Greg Potter - 00:33: Everybody knows about the importance of physical fitness, but today we're going to speak about mental fitness. Our guest today is Dr. Andrew Hill. Dr. Hill has a unique skill set that makes him especially well-suited to speaking about this subject, and he founded the Peak Brain Institute, where people go to train their brains, much like many of us train our bodies at the gym. Dr. Hill has a PhD in cognitive neuroscience from UCLA's Department of Psychology, and continues to do research on attention and cognition. Dr. Hill is host of the Head First Podcast with Dr. Hill, is lead neuroscientist at TruBrain, and lectures at UCLA, teaching courses in psychology, neuroscience, and gerontology. With that background, Dr. Andrew Hill, welcome to humanOS Radio.
Andrew Hill - 01:17: Thanks very much for having me, Greg. Appreciate it.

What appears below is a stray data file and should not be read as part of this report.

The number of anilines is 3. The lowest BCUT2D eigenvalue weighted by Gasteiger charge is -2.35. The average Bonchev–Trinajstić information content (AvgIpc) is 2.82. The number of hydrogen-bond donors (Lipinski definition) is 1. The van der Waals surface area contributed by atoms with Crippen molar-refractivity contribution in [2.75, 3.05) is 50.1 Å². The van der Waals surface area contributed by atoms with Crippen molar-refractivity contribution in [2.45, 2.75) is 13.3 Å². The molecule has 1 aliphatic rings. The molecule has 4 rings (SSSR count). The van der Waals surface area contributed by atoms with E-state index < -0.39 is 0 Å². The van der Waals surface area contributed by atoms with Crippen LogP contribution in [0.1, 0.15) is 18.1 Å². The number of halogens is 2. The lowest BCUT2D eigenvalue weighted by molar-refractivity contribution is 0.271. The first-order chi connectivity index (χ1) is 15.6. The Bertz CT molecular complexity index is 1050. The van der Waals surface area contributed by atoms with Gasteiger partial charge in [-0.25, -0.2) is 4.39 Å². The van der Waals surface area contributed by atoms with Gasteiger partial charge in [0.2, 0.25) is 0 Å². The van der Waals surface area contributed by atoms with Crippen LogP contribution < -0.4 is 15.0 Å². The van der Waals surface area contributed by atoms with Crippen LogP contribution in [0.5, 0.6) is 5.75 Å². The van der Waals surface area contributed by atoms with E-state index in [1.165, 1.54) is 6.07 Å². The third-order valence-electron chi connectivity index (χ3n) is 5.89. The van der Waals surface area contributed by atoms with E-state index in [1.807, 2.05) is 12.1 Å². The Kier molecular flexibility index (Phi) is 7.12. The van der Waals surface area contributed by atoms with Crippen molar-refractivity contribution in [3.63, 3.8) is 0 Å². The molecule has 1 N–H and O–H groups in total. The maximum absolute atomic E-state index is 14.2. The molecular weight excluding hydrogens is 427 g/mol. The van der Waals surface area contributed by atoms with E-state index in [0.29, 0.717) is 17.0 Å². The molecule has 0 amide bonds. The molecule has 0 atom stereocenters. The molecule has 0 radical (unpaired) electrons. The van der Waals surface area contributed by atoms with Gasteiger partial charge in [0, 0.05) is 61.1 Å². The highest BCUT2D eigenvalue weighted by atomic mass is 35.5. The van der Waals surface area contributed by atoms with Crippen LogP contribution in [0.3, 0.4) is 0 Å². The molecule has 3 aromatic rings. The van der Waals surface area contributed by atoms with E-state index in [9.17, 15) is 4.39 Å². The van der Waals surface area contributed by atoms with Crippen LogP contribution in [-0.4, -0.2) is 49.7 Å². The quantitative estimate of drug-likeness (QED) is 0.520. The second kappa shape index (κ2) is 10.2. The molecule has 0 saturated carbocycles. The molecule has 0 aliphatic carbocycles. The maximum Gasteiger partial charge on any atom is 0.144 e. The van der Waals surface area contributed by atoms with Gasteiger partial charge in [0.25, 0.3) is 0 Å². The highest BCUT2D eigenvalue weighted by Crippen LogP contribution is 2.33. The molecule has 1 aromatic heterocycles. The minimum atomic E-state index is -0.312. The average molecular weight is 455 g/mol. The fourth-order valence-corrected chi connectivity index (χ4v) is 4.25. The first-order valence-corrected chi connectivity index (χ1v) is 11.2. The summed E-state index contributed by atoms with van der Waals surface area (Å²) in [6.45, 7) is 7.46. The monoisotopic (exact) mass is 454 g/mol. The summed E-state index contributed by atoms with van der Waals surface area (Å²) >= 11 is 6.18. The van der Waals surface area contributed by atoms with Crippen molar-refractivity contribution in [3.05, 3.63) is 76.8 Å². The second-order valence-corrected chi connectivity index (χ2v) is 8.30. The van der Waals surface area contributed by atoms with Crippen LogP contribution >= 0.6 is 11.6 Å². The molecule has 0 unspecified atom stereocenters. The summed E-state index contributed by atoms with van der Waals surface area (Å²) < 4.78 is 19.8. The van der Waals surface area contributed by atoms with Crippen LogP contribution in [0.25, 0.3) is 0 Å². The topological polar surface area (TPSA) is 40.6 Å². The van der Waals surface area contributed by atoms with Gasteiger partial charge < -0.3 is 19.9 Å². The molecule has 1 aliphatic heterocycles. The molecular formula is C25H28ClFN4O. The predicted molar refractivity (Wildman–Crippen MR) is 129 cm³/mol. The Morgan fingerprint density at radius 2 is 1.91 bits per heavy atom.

Greg Potter - 01:18: Start by telling us where your fascination with the brain came from.
Andrew Hill - 01:22: Yeah. So, I guess, when I was growing up I was one of those kids who always took everything apart, so to speak, and had to sort of figure out how it worked. That included to seeing odd human behavior, and when I was somewhat young, in eighth or ninth grade, my younger brother actually had sustained a head injury and I saw a pretty dramatic change in consciousness from a pretty minor injury. It was not an insignificant injury. It produced a massive change. He was in a coma for nine weeks. He had to do some relearning of basic skills after he came out of it, so it drove the point home that we didn't know a lot about what was happening in the brain, and it had massive impact when small shifts happen in that tissue, and that sparked my interest in neuroscience to some extent.
Greg Potter - 01:57: I first want to consider the idea of mental fitness. There are many motor skills that can be trained like endurance, strength and power. Do you think about mental fitness in similar terms, and which mental fitness skills do you think most people would benefit from training?